This year, Diner 77 celebrates its thirtieth birthday and while its classic American fare might not take the diner to another level of gastronomic delight, its chefs certainly cook up a darn good meal.
The single dining room smelt like a school cafeteria. Thirty years of chips have been cooked in this joint and despite a new lick of paint, there was an old-fashioned ambience. But now, in a time of frugality, when eating in is apparently the new eating out, I was surprised the waitress turned us away on a Tuesday evening because it was full to the rafters.
Nevertheless, 15 minutes later, I was seated and perusing its vast menu.
The burger itself was not as thick as some of the ones served in Diner 77’s gourmet rivals, but it sure tasted like beef and in true USA style, there was just a bit too much of everything.
Darn it, the barbecue burger was nearly drowned in sauce and the Mexican had beef chilli, guacamole and sour cream piled high.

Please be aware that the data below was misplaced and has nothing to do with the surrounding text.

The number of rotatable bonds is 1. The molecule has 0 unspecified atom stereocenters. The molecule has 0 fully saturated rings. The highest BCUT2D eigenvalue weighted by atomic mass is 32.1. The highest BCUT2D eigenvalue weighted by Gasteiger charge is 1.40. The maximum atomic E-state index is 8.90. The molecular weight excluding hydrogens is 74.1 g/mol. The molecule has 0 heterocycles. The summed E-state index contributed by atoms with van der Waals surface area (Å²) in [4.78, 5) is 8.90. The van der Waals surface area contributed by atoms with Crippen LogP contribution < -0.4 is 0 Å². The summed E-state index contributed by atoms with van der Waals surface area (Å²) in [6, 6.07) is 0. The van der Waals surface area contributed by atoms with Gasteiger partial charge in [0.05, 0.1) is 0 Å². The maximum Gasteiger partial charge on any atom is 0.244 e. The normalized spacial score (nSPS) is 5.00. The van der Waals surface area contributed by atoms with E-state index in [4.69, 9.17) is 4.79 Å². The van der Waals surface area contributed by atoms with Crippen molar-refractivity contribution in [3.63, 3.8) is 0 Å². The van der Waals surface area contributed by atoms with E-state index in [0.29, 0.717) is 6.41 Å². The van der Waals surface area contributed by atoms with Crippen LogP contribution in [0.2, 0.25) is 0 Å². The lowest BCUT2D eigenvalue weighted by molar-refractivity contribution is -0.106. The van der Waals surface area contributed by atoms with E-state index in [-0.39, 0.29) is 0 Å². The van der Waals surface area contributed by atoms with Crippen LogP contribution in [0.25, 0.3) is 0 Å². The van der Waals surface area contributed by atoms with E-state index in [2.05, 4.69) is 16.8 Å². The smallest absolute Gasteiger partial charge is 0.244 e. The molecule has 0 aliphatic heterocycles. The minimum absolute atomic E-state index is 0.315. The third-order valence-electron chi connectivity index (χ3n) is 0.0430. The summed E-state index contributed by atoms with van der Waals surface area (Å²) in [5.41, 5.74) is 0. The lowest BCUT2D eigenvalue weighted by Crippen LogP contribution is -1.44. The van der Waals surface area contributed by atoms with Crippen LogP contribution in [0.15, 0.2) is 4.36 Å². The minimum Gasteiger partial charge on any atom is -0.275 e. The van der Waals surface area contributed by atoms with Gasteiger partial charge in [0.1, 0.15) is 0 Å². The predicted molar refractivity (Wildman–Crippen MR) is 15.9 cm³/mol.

The tuna steak, which was supposed to come in ciabatta bread, arrived in a toasted burger bun with no apology, but the tuna was well cooked and the waitress accommodated the demands of one fussy customer who didn’t want Cajun spices.
I won’t deny I was out to prove this classic diner was 10 times better than some of its UK-chain gourmet rivals, so was pleasantly surprised when it proved better value for money.
Deserts are normally the speciality of American diners, and when I ordered pancakes I expected a tall and tasty stack. But the pancakes seemed to be shop-bought and reheated. Similarly disappointing, the ice cream was bland and they did not have the listed bubblegum flavour. But it is difficult not to enjoy eating in a restaurant with staff as genuine as in Diner 77. I felt at ease to pig out in stereotypical USA style.
Pontcanna Street, Cardiff